Shutdown Logger is a Windows service which looks for shutdown events, and logs the time and date they occur, the system uptime to that point, and any logged-in users.

The service could be useful for understanding who has been using your computer while you've been away.

There's no configuration involved and no direct interface. Run the installation, the service is set up and launched, and goes into action right away.

Reboot your PC and the details are saved. You'll find a folder shortcut in the Start Menu, or alternatively you can browse to the log folder, which defaults to C:\ShutdownLoggerSvc\Logs.

Logs are named by date, dd-mm-yyyy.log, making it easier to spot logins in a time span of interest. The contents are plain text and can be viewed in Notepad or anything else.

Uninstalling the program will remove the service. If you just need to turn it off temporarily, run services.msc, go to "NoVirusThanks Shutdown Logger" and modify the settings as usual.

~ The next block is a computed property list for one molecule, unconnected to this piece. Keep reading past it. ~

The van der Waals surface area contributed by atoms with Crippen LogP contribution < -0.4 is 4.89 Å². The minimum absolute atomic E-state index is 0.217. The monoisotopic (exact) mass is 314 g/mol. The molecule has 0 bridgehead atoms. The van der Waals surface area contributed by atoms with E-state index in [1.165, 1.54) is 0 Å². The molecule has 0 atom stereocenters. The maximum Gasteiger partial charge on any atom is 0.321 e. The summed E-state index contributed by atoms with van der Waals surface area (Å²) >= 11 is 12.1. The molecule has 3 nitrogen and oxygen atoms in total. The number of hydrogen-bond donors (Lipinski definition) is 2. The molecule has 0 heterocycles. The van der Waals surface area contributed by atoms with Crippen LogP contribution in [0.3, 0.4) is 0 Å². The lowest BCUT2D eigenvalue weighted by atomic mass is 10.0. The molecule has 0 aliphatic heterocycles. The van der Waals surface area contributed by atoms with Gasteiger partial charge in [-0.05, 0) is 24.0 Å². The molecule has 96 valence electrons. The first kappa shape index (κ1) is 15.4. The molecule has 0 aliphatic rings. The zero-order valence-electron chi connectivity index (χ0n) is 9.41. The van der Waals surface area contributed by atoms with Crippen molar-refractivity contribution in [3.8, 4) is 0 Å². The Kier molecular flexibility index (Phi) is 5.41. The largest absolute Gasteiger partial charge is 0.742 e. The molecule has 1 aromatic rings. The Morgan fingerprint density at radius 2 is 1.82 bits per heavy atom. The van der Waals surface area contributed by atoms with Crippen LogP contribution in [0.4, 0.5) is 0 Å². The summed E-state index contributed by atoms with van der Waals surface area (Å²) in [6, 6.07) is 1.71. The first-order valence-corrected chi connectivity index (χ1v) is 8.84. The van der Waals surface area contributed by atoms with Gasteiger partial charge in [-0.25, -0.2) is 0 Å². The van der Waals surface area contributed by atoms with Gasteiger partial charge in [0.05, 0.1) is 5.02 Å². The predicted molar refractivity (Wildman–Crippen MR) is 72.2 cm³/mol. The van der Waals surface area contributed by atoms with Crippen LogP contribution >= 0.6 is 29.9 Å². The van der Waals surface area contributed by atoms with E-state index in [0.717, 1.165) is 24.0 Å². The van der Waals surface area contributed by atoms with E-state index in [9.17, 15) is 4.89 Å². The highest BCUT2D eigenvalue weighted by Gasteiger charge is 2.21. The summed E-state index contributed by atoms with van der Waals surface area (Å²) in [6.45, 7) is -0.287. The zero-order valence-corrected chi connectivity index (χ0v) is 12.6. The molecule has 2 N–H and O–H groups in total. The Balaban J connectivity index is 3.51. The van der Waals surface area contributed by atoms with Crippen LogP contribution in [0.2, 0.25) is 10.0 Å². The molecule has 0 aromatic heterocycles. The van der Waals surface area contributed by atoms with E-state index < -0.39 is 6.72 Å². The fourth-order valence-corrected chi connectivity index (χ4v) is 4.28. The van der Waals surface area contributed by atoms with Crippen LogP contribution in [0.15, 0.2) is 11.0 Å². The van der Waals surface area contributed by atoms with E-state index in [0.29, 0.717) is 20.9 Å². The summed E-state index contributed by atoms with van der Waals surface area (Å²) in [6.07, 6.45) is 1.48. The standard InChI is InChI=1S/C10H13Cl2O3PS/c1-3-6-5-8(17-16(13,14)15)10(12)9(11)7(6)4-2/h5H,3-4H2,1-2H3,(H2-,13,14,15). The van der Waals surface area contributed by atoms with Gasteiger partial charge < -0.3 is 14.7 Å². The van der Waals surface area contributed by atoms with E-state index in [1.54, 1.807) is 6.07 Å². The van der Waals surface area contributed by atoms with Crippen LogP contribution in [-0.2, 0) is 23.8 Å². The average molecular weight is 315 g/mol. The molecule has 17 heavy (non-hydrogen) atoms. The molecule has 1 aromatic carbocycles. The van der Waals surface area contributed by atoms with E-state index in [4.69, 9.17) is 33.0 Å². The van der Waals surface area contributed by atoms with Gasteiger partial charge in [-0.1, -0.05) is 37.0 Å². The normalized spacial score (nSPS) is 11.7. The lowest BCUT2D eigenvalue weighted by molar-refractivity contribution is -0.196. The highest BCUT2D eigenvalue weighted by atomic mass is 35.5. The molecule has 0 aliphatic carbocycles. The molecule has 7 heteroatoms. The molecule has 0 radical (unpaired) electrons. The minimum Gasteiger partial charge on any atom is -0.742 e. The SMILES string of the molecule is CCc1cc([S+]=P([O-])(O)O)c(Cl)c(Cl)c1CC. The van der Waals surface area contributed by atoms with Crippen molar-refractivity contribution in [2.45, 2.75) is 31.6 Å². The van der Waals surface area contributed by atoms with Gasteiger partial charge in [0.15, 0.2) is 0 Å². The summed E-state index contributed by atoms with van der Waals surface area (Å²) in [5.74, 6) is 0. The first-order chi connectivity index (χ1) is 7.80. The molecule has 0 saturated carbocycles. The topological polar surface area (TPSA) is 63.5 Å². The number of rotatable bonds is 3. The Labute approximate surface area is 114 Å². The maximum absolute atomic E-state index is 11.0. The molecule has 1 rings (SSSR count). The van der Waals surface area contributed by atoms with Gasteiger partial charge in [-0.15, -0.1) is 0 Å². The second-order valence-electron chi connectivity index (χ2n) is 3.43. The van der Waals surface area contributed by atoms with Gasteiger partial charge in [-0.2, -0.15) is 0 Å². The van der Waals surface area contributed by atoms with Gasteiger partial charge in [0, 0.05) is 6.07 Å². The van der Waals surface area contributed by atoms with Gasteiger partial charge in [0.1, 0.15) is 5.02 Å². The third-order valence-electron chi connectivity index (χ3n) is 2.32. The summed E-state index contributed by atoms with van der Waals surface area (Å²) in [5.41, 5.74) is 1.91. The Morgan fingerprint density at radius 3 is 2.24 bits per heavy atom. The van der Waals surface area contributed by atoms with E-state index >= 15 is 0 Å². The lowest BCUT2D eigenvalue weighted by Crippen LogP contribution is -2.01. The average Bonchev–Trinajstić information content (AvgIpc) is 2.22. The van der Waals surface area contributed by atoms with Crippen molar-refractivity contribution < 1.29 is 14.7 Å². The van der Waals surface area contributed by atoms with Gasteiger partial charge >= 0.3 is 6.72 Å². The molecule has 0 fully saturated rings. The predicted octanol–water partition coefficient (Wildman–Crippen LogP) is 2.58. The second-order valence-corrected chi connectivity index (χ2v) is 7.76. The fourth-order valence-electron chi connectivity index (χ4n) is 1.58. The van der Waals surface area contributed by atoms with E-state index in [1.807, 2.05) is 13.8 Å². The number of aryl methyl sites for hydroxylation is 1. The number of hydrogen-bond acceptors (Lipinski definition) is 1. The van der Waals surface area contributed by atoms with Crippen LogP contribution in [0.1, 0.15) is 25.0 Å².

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Shutdown Logger correctly recorded our system shutdown times, and that might be handy if you're tracking the usage of a PC.

Keep in mind that if a computer isn't rebooted - someone opens a sleeping laptop while you're away, uses and closes it - Shutdown Logger won't record anything.

For an alternative, try NirSoft's TurnedOnTimesView. This displays far more information about shutdowns and restarts, including shutdown types and the responsible processes. It takes this data from the Windows Event Logs, which means it works as a portable program, with no need to install anything. But it's also easier to defeat: if the Event Logs are wiped, TurnedOnTimesView won't display anything.